With the burden of cost increasingly shifting from insurer to patient, healthcare debt is the leading cause of bankruptcy among Americans. It is time to look at what tests are actually needed for patients, says Brian K. Yorkgitis, DO.

The United States spends close to $3.5 trillion on healthcare each year, with an estimated $200 billion spent on excessive treatment and testing. Intensive care units (ICUs) constitute about 28% of charges for acute hospital care and more than 1% of the gross domestic product, making them an ideal starting point for reducing excessive healthcare costs.

With the burden of cost increasingly shifting from insurer to patient, healthcare debt is the leading cause of bankruptcy among Americans. Over testing doesn’t just harm an ICU patient’s financial health when the hospital bill arrives, it also can negatively impact his or her physical health.

Excessive phlebotomy can lead to anemia, which in a critically ill patient may lead to blood transfusion. A test that yields uncertain results or a false positive could lead to more and more testing, increasing the risk of harm with each additional procedure. Ironically, aggressive care is thought to cost 30,000 patients their lives each year.

Given the critical state of many ICU patients, physicians are driven to intensively order tests that may not alter a patient’s course. Often, patients are routinely checked and rechecked with blood work and other studies regardless of whether or not they show signs of clinical change or decompensation. But it’s important to distinguish that this is a culture of care; it does not follow the true standard of care.

Checking the Checklist

For a study published in the Journal of the American Osteopathic Association, my colleagues and I tested an intervention aimed to help ICU physicians think twice before ordering chest x-rays and blood work. While other studies have evaluated comprehensive measures to curb over testing, our work isolated a single component: the checklist. The goal of the checklist was to remind physicians of the evidenced-based clinical practice before administering a battery of tests, per their routine or hospital’s culture of care. While making rounds on patients, clinicians were asked some basic evidence-based questions:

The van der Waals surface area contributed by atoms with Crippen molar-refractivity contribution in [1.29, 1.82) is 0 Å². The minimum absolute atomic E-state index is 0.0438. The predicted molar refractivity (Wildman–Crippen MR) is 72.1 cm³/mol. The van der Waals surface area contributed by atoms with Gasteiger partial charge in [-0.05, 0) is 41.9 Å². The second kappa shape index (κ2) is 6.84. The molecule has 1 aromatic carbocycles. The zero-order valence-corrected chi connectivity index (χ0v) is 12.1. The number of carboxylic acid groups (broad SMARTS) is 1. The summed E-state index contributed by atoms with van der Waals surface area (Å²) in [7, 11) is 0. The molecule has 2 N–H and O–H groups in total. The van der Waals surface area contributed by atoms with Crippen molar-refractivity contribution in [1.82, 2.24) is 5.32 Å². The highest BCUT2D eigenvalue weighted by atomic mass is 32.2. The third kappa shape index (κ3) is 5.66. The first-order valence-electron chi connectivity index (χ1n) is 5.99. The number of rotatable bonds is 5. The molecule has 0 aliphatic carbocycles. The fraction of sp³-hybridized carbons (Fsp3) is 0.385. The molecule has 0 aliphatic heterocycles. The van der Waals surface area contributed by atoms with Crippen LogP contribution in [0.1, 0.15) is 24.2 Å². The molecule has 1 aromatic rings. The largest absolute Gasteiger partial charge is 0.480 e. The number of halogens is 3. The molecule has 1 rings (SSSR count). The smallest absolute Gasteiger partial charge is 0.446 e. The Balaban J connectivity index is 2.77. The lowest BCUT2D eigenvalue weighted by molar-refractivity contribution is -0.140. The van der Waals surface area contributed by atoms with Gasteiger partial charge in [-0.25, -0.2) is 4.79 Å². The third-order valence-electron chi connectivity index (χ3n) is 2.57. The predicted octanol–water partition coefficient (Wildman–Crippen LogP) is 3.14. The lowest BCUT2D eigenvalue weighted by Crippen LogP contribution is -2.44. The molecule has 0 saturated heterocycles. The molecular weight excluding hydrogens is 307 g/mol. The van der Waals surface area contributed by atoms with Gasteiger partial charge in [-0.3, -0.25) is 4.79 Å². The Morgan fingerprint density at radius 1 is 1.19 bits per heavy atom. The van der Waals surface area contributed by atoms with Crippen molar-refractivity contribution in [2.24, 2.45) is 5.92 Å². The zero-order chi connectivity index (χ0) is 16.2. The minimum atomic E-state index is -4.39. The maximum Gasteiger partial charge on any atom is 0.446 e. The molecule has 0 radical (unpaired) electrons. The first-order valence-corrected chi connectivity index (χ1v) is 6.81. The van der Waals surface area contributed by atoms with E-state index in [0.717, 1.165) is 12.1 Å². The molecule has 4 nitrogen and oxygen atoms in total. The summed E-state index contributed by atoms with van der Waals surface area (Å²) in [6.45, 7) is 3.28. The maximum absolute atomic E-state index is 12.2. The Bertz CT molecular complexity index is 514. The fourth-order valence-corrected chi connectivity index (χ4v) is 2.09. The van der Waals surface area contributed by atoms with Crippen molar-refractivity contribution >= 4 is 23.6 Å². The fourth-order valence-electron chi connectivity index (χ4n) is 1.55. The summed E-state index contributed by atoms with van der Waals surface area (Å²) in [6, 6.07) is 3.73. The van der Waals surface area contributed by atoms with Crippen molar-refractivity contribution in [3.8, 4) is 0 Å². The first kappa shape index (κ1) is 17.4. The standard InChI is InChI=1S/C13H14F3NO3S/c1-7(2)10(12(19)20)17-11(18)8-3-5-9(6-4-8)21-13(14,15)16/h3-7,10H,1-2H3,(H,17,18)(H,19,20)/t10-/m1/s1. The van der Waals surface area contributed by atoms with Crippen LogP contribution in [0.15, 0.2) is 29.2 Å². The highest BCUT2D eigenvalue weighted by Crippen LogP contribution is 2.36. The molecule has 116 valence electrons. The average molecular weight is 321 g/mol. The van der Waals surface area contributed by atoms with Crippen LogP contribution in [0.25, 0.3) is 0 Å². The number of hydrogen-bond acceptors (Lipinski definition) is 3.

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  1. Is a chest x-ray needed for clinical management tomorrow?
  2. What laboratory tests are medically necessary for tomorrow?

Unfortunately—though, perhaps, not surprisingly—it didn’t work. Our data showed no decrease in ordered chest x-rays or blood tests (Table).

Craving for Certainty

Many have postulated on the causes of overused healthcare, but the uncertainty theory often rises to the top. As humans, we crave certainty—especially in dangerous situations, when people become fearful. Patients fear for their lives. Physicians share that concern but with an added burden of responsibility. They fear being asked—possibly in court—whether they did enough or were vigilant enough.

However, good decisions are rarely based on fear. Instead, it’s important to rely on evidence, knowledge, and shared decision making with a trusted team.

To this end, the Choosing Wisely campaign emerged in 2012 with a message that more medicine is not always better. They created specialty-specific lists of “Things Providers and Patient Should Question.” The campaign was started as a partnership between Consumer Reports and the American Board of Internal Medicine.The Choosing Wisely movement believes all medical care should be:

  • Supported by evidence
  • Not duplicative of other tests or procedures already received
  • Free from harm
  • Truly necessary

Several critical care societies have collaborated to produce their own Choosing Wisely recommendations. The areas addressed include diagnostic test ordering intervals, blood transfusion, use of IV nutrition, sedation while on a ventilator, and addressing comfort-focused care for patients who have significant risk of death and impaired recovery. The checklist for our study was, in part, derived from this campaign.All of these recommendations and resources are only as good as the physicians who incorporate them into their practice. Each clinician and patient must develop a partnership and decide the best course of care together, based on available evidence. We must hold each other accountable to accept some uncertainty and not give in to fear, which can lead to harm.